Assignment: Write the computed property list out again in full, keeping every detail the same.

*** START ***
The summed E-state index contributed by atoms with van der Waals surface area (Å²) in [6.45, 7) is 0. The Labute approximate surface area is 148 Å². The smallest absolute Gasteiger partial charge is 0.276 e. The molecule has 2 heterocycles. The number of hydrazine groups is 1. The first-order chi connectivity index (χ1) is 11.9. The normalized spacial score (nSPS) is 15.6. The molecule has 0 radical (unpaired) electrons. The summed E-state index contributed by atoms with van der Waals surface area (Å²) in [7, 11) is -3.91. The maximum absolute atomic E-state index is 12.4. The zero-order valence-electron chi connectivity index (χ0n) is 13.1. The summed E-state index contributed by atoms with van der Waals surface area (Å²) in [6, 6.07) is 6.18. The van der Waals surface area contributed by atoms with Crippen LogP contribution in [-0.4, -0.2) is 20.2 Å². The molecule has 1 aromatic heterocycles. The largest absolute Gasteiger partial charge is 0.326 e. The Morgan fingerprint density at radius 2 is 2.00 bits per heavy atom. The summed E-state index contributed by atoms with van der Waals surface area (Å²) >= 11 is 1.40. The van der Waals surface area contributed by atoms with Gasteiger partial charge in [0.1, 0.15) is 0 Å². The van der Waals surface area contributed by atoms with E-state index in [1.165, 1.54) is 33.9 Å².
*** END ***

The summed E-state index contributed by atoms with van der Waals surface area (Å²) in [6.45, 7) is 0. The Labute approximate surface area is 148 Å². The smallest absolute Gasteiger partial charge is 0.276 e. The molecule has 2 heterocycles. The number of hydrazine groups is 1. The first-order chi connectivity index (χ1) is 11.9. The normalized spacial score (nSPS) is 15.6. The molecule has 0 radical (unpaired) electrons. The summed E-state index contributed by atoms with van der Waals surface area (Å²) in [7, 11) is -3.91. The maximum absolute atomic E-state index is 12.4. The zero-order valence-electron chi connectivity index (χ0n) is 13.1. The summed E-state index contributed by atoms with van der Waals surface area (Å²) in [6, 6.07) is 6.18. The van der Waals surface area contributed by atoms with Crippen LogP contribution in [-0.4, -0.2) is 20.2 Å². The molecule has 1 aromatic heterocycles. The largest absolute Gasteiger partial charge is 0.326 e. The Morgan fingerprint density at radius 2 is 2.00 bits per heavy atom. The summed E-state index contributed by atoms with van der Waals surface area (Å²) >= 11 is 1.40. The van der Waals surface area contributed by atoms with Gasteiger partial charge in [0.1, 0.15) is 0 Å². The van der Waals surface area contributed by atoms with E-state index in [1.165, 1.54) is 33.9 Å².